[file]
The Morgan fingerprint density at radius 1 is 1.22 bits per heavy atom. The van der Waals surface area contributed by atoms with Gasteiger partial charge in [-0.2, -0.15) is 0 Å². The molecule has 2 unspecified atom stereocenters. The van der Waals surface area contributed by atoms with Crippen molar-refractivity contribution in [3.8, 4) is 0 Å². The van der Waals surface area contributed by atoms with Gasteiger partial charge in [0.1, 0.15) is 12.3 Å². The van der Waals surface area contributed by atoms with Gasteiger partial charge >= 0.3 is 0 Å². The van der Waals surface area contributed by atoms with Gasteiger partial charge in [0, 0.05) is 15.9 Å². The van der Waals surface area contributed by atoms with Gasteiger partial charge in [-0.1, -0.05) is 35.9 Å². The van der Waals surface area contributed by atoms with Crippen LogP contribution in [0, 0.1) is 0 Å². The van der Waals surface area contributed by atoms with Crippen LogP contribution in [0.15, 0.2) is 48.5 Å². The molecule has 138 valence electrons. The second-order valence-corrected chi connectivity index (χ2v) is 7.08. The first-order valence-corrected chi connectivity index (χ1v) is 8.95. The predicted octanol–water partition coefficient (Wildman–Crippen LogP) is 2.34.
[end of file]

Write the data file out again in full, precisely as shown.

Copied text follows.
The Morgan fingerprint density at radius 1 is 1.22 bits per heavy atom. The van der Waals surface area contributed by atoms with Gasteiger partial charge in [-0.2, -0.15) is 0 Å². The molecule has 2 unspecified atom stereocenters. The van der Waals surface area contributed by atoms with Crippen molar-refractivity contribution in [3.8, 4) is 0 Å². The van der Waals surface area contributed by atoms with Gasteiger partial charge in [0.1, 0.15) is 12.3 Å². The van der Waals surface area contributed by atoms with Gasteiger partial charge >= 0.3 is 0 Å². The van der Waals surface area contributed by atoms with Gasteiger partial charge in [0, 0.05) is 15.9 Å². The van der Waals surface area contributed by atoms with Gasteiger partial charge in [-0.1, -0.05) is 35.9 Å². The van der Waals surface area contributed by atoms with Crippen LogP contribution in [0, 0.1) is 0 Å². The van der Waals surface area contributed by atoms with Crippen LogP contribution in [0.15, 0.2) is 48.5 Å². The molecule has 138 valence electrons. The second-order valence-corrected chi connectivity index (χ2v) is 7.08. The first-order valence-corrected chi connectivity index (χ1v) is 8.95. The predicted octanol–water partition coefficient (Wildman–Crippen LogP) is 2.34.